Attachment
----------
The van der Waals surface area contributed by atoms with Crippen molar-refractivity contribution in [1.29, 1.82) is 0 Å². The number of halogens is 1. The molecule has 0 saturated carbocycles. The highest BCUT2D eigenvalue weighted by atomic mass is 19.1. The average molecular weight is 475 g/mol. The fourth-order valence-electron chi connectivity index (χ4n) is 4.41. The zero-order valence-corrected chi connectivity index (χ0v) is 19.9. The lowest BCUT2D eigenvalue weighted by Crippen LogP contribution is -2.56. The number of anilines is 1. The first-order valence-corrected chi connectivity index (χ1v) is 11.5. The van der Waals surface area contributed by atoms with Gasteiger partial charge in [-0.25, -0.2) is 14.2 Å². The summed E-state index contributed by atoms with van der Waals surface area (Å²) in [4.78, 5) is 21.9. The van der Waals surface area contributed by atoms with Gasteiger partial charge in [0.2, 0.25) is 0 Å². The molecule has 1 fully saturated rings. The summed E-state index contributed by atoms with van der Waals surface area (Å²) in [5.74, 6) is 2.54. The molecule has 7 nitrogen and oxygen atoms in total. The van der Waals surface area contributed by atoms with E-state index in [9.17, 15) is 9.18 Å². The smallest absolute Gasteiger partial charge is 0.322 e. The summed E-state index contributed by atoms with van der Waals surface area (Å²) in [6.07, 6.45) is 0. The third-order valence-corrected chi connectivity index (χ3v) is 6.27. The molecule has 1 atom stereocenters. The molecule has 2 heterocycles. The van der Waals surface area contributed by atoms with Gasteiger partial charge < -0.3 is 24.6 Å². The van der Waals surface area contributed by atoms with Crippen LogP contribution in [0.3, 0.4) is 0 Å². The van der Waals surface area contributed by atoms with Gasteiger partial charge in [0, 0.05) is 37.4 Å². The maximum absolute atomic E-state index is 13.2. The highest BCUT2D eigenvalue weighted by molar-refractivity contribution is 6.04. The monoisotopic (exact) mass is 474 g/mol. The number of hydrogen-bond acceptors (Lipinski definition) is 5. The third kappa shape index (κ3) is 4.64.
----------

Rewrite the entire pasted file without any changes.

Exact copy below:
The van der Waals surface area contributed by atoms with Crippen molar-refractivity contribution in [1.29, 1.82) is 0 Å². The number of halogens is 1. The molecule has 0 saturated carbocycles. The highest BCUT2D eigenvalue weighted by atomic mass is 19.1. The average molecular weight is 475 g/mol. The fourth-order valence-electron chi connectivity index (χ4n) is 4.41. The zero-order valence-corrected chi connectivity index (χ0v) is 19.9. The lowest BCUT2D eigenvalue weighted by Crippen LogP contribution is -2.56. The number of anilines is 1. The first-order valence-corrected chi connectivity index (χ1v) is 11.5. The van der Waals surface area contributed by atoms with Gasteiger partial charge in [-0.25, -0.2) is 14.2 Å². The summed E-state index contributed by atoms with van der Waals surface area (Å²) in [4.78, 5) is 21.9. The van der Waals surface area contributed by atoms with Gasteiger partial charge in [0.2, 0.25) is 0 Å². The molecule has 1 fully saturated rings. The summed E-state index contributed by atoms with van der Waals surface area (Å²) in [5.74, 6) is 2.54. The molecule has 7 nitrogen and oxygen atoms in total. The van der Waals surface area contributed by atoms with E-state index in [9.17, 15) is 9.18 Å². The smallest absolute Gasteiger partial charge is 0.322 e. The summed E-state index contributed by atoms with van der Waals surface area (Å²) in [6.07, 6.45) is 0. The third-order valence-corrected chi connectivity index (χ3v) is 6.27. The molecule has 1 atom stereocenters. The molecule has 2 heterocycles. The van der Waals surface area contributed by atoms with Gasteiger partial charge < -0.3 is 24.6 Å². The van der Waals surface area contributed by atoms with Crippen LogP contribution in [0.3, 0.4) is 0 Å². The van der Waals surface area contributed by atoms with Gasteiger partial charge in [0, 0.05) is 37.4 Å². The maximum absolute atomic E-state index is 13.2. The highest BCUT2D eigenvalue weighted by molar-refractivity contribution is 6.04. The monoisotopic (exact) mass is 474 g/mol. The number of hydrogen-bond acceptors (Lipinski definition) is 5. The third kappa shape index (κ3) is 4.64.